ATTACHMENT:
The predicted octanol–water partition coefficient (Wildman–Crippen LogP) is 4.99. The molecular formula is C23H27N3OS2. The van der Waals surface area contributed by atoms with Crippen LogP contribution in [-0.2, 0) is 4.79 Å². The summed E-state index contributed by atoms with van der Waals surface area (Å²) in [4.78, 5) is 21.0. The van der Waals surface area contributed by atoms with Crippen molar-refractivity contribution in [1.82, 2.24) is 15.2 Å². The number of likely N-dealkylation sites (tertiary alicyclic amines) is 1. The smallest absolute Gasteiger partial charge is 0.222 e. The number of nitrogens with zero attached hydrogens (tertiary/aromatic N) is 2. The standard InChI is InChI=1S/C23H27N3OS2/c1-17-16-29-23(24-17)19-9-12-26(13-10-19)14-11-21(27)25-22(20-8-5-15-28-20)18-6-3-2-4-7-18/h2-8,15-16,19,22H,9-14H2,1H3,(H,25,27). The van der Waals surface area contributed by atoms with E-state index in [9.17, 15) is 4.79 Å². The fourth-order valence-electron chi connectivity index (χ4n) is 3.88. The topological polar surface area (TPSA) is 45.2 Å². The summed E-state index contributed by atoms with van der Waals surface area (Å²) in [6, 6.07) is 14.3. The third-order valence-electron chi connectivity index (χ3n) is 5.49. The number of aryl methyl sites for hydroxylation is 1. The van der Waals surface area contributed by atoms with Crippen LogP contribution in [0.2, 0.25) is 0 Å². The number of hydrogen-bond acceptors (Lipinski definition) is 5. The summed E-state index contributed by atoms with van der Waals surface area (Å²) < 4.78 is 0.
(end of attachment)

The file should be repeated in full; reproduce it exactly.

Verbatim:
The predicted octanol–water partition coefficient (Wildman–Crippen LogP) is 4.99. The molecular formula is C23H27N3OS2. The van der Waals surface area contributed by atoms with Crippen LogP contribution in [-0.2, 0) is 4.79 Å². The summed E-state index contributed by atoms with van der Waals surface area (Å²) in [4.78, 5) is 21.0. The van der Waals surface area contributed by atoms with Crippen molar-refractivity contribution in [1.82, 2.24) is 15.2 Å². The number of likely N-dealkylation sites (tertiary alicyclic amines) is 1. The smallest absolute Gasteiger partial charge is 0.222 e. The number of nitrogens with zero attached hydrogens (tertiary/aromatic N) is 2. The standard InChI is InChI=1S/C23H27N3OS2/c1-17-16-29-23(24-17)19-9-12-26(13-10-19)14-11-21(27)25-22(20-8-5-15-28-20)18-6-3-2-4-7-18/h2-8,15-16,19,22H,9-14H2,1H3,(H,25,27). The van der Waals surface area contributed by atoms with E-state index in [9.17, 15) is 4.79 Å². The fourth-order valence-electron chi connectivity index (χ4n) is 3.88. The topological polar surface area (TPSA) is 45.2 Å². The summed E-state index contributed by atoms with van der Waals surface area (Å²) in [6, 6.07) is 14.3. The third-order valence-electron chi connectivity index (χ3n) is 5.49. The number of aryl methyl sites for hydroxylation is 1. The van der Waals surface area contributed by atoms with Crippen LogP contribution in [0.2, 0.25) is 0 Å². The number of hydrogen-bond acceptors (Lipinski definition) is 5. The summed E-state index contributed by atoms with van der Waals surface area (Å²) < 4.78 is 0.